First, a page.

At low flow rates, turbine meters are less precise than displacement and jet meters, but the measuring element does not completely obstruct or substantially impede the flow stream. In comparison to displacement-type meters, the flow direction through the meter is often straight, allowing for larger flow rates and less pressure loss. For large business users, fire protection, and master meters for the water distribution system, they are the preferred type of meter. In order to protect the measuring element from gravel or other particles that can enter the water distribution system, strainers must often be positioned in front of the meter. Turbine meters are typically offered for pipe sizes ranging from 1-12″ to 12″ or higher. Bronze, cast iron, or ductile iron are frequently used as materials for turbine meter bodies. Plastic or non-corrosive metal alloys can be used as internal turbine elements. Although the flow profile and fluid conditions have a significant impact, they are correct under normal working conditions.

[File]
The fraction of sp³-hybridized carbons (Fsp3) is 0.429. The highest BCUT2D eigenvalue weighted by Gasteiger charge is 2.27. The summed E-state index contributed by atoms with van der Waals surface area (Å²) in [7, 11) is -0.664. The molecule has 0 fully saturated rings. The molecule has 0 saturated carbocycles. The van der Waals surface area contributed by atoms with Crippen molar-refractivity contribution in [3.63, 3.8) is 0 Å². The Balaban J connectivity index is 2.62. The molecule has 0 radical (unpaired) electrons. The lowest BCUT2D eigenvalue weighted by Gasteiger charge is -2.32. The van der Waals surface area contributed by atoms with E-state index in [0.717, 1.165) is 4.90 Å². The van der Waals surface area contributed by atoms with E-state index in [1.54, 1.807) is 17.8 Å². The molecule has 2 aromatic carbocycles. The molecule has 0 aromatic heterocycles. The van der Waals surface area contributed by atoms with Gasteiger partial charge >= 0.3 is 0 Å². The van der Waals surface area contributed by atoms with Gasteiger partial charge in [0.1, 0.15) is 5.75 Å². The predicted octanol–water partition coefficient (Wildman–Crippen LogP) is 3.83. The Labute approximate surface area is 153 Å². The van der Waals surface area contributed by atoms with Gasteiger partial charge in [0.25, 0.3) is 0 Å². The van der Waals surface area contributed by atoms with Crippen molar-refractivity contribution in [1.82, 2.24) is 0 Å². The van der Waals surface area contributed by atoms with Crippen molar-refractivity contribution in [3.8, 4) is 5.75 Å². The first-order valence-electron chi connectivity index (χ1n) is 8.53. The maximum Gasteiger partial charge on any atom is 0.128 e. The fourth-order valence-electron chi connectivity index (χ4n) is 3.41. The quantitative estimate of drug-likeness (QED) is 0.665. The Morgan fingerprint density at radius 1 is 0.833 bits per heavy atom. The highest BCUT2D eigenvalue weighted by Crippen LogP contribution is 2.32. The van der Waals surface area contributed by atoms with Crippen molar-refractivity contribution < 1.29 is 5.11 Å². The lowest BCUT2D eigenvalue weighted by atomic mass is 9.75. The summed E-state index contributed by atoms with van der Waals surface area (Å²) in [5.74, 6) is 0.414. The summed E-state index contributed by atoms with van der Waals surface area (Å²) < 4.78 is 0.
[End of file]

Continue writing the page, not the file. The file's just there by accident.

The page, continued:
Specialized turbine meters called “fire meters” can handle the high flow rates needed for fire protection. They frequently have Factory Mutual (FM) or Underwriters Laboratories (UL) approval for use in fire protection.